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Walkthrough: A Custom Control in XAML isn’t a User Control

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imageCatnip to developers is truly reuse. Redundant code is a source of continual agony to architects and maintenance developers alike. In XAML we have a few ways to reuse our code that aren’t just C# strategies like inheritance and static methods.

XAML Reuse Strategies

1. Higher Resources

The <Resources /> property of a page or control is within the scope of any child element. As a result, this raises the scope of styles, templates, and variables to more than one UI element. The Page resources property is the highest scope available in a single UI.

2. Resource Dictionaries

A resource dictionary is a file. It contains anything you can put in the <Resources /> property of a page or control. Since it is an external file, the contained styles, templates, and variables can be shared by unrelated controls or pages across the project.

3. User Controls

A user control is a layout container or group of controls that act (in a way) like a little bitty page. You can use and reuse a user control on the same page or across multiple pages in a project. A user control has code-behind and an event pipeline much like a Page does.

4. Custom Controls

A custom control is lightweight. It is sub-classing an existing control. For example (and in this demo) you can sub-class the Button. Sub-classing lets you inherit the functionality of the base and inject your custom behaviors into it. The resulting control remains a button. Developers interact with it like a standard button.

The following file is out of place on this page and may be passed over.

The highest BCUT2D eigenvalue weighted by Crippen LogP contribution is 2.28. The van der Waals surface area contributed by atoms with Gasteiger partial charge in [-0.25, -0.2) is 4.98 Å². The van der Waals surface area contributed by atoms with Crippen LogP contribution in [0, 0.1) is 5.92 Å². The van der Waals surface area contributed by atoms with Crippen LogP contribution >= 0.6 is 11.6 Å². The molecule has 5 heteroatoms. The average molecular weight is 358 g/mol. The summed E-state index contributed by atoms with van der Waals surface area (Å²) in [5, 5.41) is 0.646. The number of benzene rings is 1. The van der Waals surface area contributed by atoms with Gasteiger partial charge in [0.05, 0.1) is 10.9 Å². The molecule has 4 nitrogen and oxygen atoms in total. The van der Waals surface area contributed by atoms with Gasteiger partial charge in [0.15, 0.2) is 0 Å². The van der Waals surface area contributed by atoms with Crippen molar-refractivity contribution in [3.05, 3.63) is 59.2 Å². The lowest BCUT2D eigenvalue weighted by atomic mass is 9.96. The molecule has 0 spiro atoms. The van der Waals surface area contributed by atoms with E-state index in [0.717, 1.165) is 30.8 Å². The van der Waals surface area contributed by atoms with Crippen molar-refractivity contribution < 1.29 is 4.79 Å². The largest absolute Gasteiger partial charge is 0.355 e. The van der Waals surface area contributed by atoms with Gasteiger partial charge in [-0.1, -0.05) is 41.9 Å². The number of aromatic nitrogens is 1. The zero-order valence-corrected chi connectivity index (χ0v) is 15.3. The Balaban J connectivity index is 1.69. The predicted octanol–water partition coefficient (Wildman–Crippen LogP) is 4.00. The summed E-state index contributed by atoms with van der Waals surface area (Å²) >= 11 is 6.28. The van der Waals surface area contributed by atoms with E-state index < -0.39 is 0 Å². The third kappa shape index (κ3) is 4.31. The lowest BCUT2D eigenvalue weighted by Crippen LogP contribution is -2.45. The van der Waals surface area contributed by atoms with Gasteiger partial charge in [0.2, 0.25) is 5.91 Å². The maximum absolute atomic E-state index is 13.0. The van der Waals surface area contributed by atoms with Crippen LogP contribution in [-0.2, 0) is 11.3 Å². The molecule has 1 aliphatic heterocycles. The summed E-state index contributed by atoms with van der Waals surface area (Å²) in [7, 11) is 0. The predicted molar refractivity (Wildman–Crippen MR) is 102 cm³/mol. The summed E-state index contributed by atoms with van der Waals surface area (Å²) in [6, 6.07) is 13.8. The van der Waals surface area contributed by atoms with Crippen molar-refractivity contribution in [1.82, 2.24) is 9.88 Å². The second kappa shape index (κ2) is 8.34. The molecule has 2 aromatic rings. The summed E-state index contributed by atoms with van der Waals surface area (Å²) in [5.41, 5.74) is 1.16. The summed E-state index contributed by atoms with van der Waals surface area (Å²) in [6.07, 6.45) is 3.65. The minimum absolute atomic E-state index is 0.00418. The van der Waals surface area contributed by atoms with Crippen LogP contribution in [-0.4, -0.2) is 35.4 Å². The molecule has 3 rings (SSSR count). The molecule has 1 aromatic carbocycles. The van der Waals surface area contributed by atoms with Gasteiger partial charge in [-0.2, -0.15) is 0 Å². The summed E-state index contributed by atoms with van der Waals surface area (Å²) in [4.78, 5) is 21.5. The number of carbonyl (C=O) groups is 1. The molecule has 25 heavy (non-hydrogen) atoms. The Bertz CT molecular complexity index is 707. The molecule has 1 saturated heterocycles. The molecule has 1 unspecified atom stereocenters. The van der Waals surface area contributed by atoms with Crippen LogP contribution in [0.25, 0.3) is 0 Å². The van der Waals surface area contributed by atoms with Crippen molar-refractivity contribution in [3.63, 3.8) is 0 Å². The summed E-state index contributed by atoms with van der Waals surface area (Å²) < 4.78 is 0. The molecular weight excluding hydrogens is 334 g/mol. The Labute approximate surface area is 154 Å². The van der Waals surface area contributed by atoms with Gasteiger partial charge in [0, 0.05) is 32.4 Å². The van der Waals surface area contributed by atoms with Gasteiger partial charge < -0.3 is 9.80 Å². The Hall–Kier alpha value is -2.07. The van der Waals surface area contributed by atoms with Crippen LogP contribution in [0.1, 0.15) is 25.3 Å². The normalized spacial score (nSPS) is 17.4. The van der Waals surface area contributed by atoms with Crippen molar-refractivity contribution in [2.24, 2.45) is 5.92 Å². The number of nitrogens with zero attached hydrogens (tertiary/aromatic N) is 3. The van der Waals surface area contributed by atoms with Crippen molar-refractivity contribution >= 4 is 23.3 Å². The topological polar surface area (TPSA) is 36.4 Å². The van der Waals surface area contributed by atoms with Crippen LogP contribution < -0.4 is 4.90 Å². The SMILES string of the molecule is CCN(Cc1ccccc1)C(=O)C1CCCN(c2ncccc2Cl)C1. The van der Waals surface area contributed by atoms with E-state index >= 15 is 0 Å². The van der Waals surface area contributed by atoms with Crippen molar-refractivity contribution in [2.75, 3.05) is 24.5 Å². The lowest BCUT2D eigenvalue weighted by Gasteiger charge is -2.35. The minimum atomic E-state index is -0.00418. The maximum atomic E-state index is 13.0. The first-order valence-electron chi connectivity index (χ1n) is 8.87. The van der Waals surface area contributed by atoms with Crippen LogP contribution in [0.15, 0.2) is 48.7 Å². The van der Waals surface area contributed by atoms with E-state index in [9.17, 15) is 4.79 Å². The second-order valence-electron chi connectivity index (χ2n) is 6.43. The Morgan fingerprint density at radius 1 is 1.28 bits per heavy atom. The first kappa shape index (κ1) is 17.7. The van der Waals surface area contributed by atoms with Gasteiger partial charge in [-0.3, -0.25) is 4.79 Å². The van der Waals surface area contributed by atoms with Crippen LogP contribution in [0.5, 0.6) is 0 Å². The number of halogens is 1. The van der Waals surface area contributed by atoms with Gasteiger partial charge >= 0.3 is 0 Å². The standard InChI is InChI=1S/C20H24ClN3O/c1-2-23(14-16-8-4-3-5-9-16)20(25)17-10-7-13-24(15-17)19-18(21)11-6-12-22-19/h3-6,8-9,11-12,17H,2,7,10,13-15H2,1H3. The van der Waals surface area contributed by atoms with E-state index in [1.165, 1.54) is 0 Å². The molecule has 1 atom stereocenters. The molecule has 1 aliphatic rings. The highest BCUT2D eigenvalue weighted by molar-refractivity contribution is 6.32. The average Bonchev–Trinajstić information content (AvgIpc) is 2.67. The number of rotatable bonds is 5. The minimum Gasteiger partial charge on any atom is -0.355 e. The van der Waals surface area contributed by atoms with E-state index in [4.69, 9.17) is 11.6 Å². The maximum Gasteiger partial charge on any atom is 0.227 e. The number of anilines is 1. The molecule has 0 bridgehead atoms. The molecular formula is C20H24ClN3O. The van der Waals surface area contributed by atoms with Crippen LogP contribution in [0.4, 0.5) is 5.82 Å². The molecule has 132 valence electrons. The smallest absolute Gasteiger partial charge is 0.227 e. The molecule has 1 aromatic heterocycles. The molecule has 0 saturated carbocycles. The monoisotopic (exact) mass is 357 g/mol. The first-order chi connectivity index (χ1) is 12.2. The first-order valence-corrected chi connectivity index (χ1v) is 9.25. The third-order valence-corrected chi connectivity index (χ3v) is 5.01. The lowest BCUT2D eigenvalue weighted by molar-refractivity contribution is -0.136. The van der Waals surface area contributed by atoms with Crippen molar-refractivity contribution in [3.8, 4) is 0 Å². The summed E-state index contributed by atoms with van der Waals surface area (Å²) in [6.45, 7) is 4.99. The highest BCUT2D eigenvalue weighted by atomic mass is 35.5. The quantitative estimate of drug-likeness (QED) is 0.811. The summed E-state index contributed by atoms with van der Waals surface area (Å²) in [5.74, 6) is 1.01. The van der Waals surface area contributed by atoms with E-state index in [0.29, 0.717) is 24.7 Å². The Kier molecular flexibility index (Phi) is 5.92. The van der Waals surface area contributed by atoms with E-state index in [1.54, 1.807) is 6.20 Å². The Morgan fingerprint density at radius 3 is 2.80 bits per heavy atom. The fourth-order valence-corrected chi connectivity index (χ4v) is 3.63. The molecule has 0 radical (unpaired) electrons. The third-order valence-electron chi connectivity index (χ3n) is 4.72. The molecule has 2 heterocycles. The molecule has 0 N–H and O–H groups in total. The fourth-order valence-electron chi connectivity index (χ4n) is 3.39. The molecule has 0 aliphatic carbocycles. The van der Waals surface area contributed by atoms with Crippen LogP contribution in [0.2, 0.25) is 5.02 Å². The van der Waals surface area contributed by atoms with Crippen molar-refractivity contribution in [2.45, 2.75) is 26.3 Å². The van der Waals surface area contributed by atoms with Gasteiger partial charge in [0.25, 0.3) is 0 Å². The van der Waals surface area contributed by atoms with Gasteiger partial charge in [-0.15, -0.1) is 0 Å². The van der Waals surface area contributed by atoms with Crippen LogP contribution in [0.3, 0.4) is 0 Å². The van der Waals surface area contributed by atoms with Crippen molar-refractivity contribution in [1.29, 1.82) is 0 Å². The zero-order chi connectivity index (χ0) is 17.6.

Creating a custom control


In the video above I build out a simple custom control sample. The code (or nearly the code) for the sample can be seen in my StackOverflow answer found here. Since I wrote the sample for the answer, I figured I would put together this blog article. I hope it was useful.

Best of luck


Do you know Why Apps Succeed? Perfecto Mobile analyzed over 1,000 responses to their Digial Quality Strategies survey and aim to answer the question, "Why do apps succeed?" in this exclusive report.

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Published at DZone with permission of Jerry Nixon, DZone MVB. See the original article here.

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